Mary was all these things. She honored and obeyed the will of her Father, providing His only Son a home from which He would emerge to launch the work that would define all of human history. The Child toddled behind her in His infancy. Then, in time, she followed behind Him—all the way to the cross and the tomb.
Mary was favored by God for a task that would finally allow each of us to be favored. Gabriel said, “The Lord is with you,” and as a result, the Lord is with us all. In that way, God sent the ultimate Christmas gift not just to Mary but to all of us—and it was Mary who delivered the package. When God chose her to be the mother of Jesus, her only observable qualifications were traits like obedience, courage, faith, and moral purity. Such qualities are often overlooked or even belittled by society, but they equipped Mary for God’s service.
Can Anything Good Come From Nazareth?
Mary’s hometown of Nazareth was remarkably unremarkable. It was much like any number of other villages on the Galilean plain. Plain? That was actually a pretty good word for the town.
No one particularly boasted of being a Nazarene. Fewer than two thousand citizens called it home. The Romans kept a regional garrison there, meaning the place was considered unclean to most Jewish people. And when the town did produce a compelling new Teacher, the hometown was one strike against Him. For example, “ ‘Nazareth!’ exclaimed Nathanael. ‘Can anything good come from Nazareth?’ ” (John 1:46). Nathanael, however, was later a follower of the Teacher.
Nazareth was Jewish by birthright, Roman by claim, and Greek by influence. It was no more than a quiet town where men attended to their daily work and women their households. If it was excitement you were after, you had to walk four miles up the road to Sepphoris. Now there was a city, a modern place that kept up to date with the latest in Greek culture.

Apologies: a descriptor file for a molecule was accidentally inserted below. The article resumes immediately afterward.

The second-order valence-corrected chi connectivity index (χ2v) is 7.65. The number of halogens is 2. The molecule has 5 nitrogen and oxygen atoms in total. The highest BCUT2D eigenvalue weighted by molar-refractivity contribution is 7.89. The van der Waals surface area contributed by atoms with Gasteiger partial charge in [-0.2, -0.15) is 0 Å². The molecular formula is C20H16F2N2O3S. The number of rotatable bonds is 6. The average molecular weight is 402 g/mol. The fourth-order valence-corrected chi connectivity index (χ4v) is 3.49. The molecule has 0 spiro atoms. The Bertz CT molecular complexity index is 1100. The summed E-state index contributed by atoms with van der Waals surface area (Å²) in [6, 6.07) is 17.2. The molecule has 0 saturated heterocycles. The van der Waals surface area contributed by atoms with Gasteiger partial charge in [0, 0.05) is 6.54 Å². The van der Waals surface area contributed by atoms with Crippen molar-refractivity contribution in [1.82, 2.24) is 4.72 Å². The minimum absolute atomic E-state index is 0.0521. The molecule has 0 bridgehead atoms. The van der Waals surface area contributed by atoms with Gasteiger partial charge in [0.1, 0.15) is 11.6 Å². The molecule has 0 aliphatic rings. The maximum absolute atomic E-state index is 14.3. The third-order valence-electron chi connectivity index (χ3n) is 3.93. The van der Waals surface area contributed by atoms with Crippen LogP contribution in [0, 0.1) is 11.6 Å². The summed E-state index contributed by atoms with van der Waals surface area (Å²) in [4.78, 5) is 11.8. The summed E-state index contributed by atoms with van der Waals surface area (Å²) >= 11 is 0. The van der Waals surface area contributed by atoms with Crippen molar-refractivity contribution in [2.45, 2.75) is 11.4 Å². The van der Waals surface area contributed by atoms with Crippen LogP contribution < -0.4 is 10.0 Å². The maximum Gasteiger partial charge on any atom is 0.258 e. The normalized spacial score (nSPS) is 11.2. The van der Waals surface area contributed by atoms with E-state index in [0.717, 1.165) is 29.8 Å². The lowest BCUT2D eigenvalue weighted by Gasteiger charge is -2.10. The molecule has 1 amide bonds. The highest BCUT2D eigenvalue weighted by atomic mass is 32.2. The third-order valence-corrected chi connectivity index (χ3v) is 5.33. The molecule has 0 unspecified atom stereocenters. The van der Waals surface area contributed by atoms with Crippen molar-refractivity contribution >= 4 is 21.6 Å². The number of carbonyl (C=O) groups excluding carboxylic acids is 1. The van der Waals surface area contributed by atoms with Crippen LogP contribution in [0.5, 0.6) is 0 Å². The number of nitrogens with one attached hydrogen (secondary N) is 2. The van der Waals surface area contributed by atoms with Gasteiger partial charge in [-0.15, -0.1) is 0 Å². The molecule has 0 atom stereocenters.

Mary’s Ordinary Life
Did Mary ever walk to Sepphoris? Did she long for a more exciting life? We can’t be certain. She seems to have been a typical young lady, in a typical small town in Galilee, just before the first century. That presupposed a quiet life passed in useful service to family and community. How could Mary have known about the life that lay ahead for her? What would she have thought about the divine burden she would carry, the glories she would behold, the loss she would experience?
On that day of days, Mary no doubt turned her efforts to the mundane task of grinding the grain into flour for daily bread. Did she urge a little brother or sister to gather thorns and sticks for the oven? Did she hurry about the rooms of the family home, tidying, dusting, fetching water pots?
These are good guesses, but we can be sure of one subject that held a grip on her imagination. What young girl, from any time or place, wouldn’t be preoccupied with her own approaching wedding?
Yes, any girl’s most cherished hope was about to be fulfilled in Mary’s life. She would be thinking about her young carpenter. She and Joseph may have played together in the fields as children. Now they had grown up and were ready to begin adult life. The two sets of parents had arranged a marriage that would unite not just the two young people but the two families. The couple was betrothed, the most binding form of engagement. Legally it meant that Mary was already Joseph’s wife, though they could not be together until after the wedding.